Alexander Kusko, a professor at the Massachusetts Institute of Technology and an electrical engineering expert, testified that 7,260 volt power lines were used in industrial areas, and that their use in residential areas created a safety hazard. Moreover, it was definitely not, he said, a good safety practice to pass such high voltages through uninsulated wires in residential areas. In addition, he noted that at the time of the accident there was commercially available wire, commonly known as "tree wire", capable of insulating 7,620 volts. Professor Kusko further testified that sound safety practice required that all distribution circuits including those running through trees be inspected routinely, and the failure to inspect the wire in issue for over 28 years was not a safe practice. On cross-examination, he recognized that the primary power line had been installed within the limits of the National Electric Safety Code and that rule 3 of the Board of Standards and Appeals (12 N.Y.CRR 3.1 et seq.) set forth good practices.

Another expert called by plaintiff, an electrical engineer employed by the Grumman Aerospace Corporation, expressed his agreement with Professor Kusko's testimony and stated that it was his opinion that it was not a good or safe practice for LILCO to run uninsulated high-voltage power lines through a populated, suburban area. He testified that at the Grumman Aerospace facility where he worked, uninsulated high-voltage lines were not strung within 50 feet of any building, and that such spacing was consistent with good electrical safety practices.

Neither LILCO nor FPLC called any electrical engineering experts.

The defense, insofar as it related to the main complaint, was to show that Miner was a sufficiently experienced tree trimmer so as to be conscious and aware of the presence of the wires and the risk they created, and that he disregarded that risk; and also that he was obligated to give LILCO notice that work was to be performed within six feet of a high power line, as required by rule 3 (12 N.Y.CRR 3.6 [c]). Relevant thereto, the Trial Judge in his charge read the jury the following pertinent provisions of rule 3 (12 N.Y.CRR 3.2, 3.4):

12 N.Y.CRR 3.6 (c) provides: "(c) For all jobs where it is necessary for any work to be performed which would require a person to approach nearer than six feet to a power line or power facility energized at a potential of over 300 volts to ground, the owner of the power line or power facility shall be notified in writing. In not more than one normal working day following the receipt of such written notice, the owner of the power line or power facility shall determine the procedure to be followed in order to perform the work in a safe manner. No work shall be performed until the owner of the power line or power facility has made such determination, except in an emergency situation involving the saving of a human life."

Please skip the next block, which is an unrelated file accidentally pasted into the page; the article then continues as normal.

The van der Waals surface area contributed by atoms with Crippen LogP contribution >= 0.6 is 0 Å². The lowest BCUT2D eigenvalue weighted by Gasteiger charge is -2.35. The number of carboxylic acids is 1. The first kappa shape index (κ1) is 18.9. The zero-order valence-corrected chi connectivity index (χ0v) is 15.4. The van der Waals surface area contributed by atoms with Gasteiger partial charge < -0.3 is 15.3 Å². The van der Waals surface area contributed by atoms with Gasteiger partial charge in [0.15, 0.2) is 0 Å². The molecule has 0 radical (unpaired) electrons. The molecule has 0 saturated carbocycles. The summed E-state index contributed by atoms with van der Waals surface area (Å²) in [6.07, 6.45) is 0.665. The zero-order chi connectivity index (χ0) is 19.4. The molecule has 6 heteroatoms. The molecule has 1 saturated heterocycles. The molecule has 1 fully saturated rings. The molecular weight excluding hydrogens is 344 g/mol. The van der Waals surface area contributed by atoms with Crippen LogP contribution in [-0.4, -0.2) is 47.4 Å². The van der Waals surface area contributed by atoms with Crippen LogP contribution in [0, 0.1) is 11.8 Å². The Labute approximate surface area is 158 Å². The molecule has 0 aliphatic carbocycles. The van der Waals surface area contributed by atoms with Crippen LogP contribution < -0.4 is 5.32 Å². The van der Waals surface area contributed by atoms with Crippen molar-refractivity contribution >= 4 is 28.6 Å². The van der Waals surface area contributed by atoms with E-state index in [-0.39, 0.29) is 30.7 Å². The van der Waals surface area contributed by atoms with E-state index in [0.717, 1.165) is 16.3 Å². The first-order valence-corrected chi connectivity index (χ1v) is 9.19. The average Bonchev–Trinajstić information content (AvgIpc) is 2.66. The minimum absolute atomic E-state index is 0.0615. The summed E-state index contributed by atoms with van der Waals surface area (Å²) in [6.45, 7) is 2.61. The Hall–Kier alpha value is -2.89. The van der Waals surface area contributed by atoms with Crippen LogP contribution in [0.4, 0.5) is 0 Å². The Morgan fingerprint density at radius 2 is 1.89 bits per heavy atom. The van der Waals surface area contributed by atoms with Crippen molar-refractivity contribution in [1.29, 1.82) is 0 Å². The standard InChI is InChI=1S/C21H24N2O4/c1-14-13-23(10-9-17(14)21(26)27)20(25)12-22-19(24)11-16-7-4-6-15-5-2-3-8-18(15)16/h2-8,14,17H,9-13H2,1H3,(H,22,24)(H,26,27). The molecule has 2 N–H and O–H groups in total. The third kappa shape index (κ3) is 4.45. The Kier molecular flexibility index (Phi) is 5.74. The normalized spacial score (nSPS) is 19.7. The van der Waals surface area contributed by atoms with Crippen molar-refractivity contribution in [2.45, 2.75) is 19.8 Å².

"Rule 3.2 states as follows: `It is the purpose and intent of this part (rule) to require reasonable and proper guarding against personal injuries to all persons hired to engage in the cutting, trimming or removal of trees or brush around or near power lines or power facilities.'

"Section 3.4, subdivision I, defines tree trimmer and states as follows: `A person who trims, cuts and removes trees or brush around or near power lines and power facilities. For the intent of this part (rule) the following experience and qualifications are defined as minimum requirements for grades of tree trimmers.

`1. Apprentice tree trimmer. A tree trimmer at least eighteen years of age, who is in the process of receiving at least one year of apprentice training in trimming, cutting and removal of trees and brush under the supervision of a job foreman.

`2. Trained tree trimmer. A tree trimmer, at least nineteen years of age, who has received at least one year of apprentice training in trimming, cutting and removal of trees and brush under the supervision of and satisfactory to a foreman.

`3. Job foreman. A tree trimmer, at least twenty-one years of age, who has at least two years experience as a trained tree trimmer in cutting, trimming and removing trees and brush'";

and then charged that:

"it shall be for you to determine whether the plaintiff was a tree trimmer within the definition of that term as set forth in the rules and dependent upon such determination whether the duties devolving upon a tree trimmer under the rules shall apply to the plaintiff."

Later in the charge and regarding contributory negligence he added that:

"Now, the plaintiff has testified that he had no knowledge of the existence of Rule 3 of the Board of Standards and Appeals. Nevertheless, that does not make the rule any less binding upon him, provided that you shall find from his background and experience that he was a tree trimmer within the meaning of the term as defined in section 3.4, subdivision I, of the rules.

"Now, if, after considering the background and experience of the plaintiff husband in the tree-trimming business, you shall determine that he was a tree trimmer within the meaning of the term tree trimmer as defined in the rules, then a violation of that provision would constitute some evidence of negligence on his part.

"On the other hand, if, after considering his background and experience, you shall determine that he does not come within the definition of the term tree trimmer as stated in the rules, then he may not be considered as having violated Rule 3.6, subdivision A, and no evidence of negligence may be found on his part."

There should be a reversal and a new trial ordered.

The affirmative duty of power companies to exercise reasonable care in the operation and maintenance of their power lines is clear. The guiding principles were set forth in unequivocal terms over 60 years ago in Braun v Buffalo Gen. Elec. Co. ( 200 N.Y. 484, 490, 492) where we wrote: